It looks like you're using an Ad Blocker.
Please white-list or disable AboveTopSecret.com in your ad-blocking tool.
Some features of ATS will be disabled while you continue to use an ad-blocker.
originally posted by: irenialilivenka
a reply to: whereislogic
No non JW Bible uses Jehovah in the New Testament and only a couple do for the Old.
originally posted by: whereislogic
The Divine Name King James Bible (DNKJB) uses the name "Jehovah" also in the Christian Greek Scriptures a.k.a. "the New Testament".
Recognized Bible translators have used God’s name in the Christian Greek Scriptures. Some of these translators did so long before the New World Translation was produced. These translators and their works include: A Literal Translation of the New Testament . . . From the Text of the Vatican Manuscript, by Herman Heinfetter (1863); The Emphatic Diaglott, by Benjamin Wilson (1864); The Epistles of Paul in Modern English, by George Barker Stevens (1898); St. Paul’s Epistle to the Romans, by W. G. Rutherford (1900); The New Testament Letters, by J.W.C. Wand, Bishop of London (1946). In addition, in a Spanish translation in the early 20th century, translator Pablo Besson used “Jehová” at Luke 2:15 and Jude 14, and nearly 100 footnotes in his translation suggest the divine name as a likely rendering. Long before those translations, Hebrew versions of the Christian Greek Scriptures from the 16th century onward used the Tetragrammaton in many passages. In the German language alone, at least 11 versions use “Jehovah” (or the transliteration of the Hebrew “Yahweh”) in the Christian Greek Scriptures, while four translators add the name in parentheses after “Lord.” More than 70 German translations use the divine name in footnotes or commentaries.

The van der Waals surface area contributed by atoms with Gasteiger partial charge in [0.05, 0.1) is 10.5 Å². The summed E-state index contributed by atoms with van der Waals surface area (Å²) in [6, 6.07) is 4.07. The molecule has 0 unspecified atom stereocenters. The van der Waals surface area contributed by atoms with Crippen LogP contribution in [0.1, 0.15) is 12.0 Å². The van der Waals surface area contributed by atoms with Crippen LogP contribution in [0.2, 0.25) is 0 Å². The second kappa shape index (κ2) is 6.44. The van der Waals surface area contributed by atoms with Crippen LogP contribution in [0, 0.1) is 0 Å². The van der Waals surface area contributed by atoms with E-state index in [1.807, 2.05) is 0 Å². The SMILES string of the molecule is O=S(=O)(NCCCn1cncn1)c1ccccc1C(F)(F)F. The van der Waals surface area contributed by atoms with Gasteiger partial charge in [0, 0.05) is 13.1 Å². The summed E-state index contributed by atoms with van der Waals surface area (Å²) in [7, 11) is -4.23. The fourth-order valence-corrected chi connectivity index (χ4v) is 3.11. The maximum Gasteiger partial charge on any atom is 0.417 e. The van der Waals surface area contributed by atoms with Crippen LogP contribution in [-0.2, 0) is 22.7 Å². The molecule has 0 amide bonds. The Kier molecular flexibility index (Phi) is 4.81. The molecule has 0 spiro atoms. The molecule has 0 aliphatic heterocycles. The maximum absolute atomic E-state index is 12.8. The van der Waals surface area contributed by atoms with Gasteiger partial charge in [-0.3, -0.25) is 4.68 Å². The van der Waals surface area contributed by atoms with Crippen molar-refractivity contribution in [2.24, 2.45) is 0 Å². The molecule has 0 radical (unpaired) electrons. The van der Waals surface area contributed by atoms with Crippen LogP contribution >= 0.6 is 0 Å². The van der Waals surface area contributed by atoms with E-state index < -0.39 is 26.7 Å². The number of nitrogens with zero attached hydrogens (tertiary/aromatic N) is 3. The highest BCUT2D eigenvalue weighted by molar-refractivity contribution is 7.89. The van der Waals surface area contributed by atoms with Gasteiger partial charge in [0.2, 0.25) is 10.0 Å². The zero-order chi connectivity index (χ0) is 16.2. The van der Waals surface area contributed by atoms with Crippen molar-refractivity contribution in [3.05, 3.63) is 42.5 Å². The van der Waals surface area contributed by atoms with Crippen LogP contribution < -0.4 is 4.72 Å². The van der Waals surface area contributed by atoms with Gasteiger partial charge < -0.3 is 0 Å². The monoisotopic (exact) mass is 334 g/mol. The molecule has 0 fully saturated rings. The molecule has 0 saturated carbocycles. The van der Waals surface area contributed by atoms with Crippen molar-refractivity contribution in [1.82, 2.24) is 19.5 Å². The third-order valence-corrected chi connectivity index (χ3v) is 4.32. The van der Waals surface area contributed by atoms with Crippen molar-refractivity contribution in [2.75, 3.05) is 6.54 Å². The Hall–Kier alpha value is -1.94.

The divine name Jehovah in the Greek Scriptures (picture)
Picture above: God’s name at Acts 2:34 in The Emphatic Diaglott, by Benjamin Wilson (1864)
Bible translations in over one hundred different languages contain the divine name in the Christian Greek Scriptures. Many African, Native American, Asian, European, and Pacific-island languages use the divine name liberally. (See the list on pages 1742 and 1743.) The translators of these editions decided to use the divine name for reasons similar to those stated above.
[best check out those reasons in the link cause I skipped that]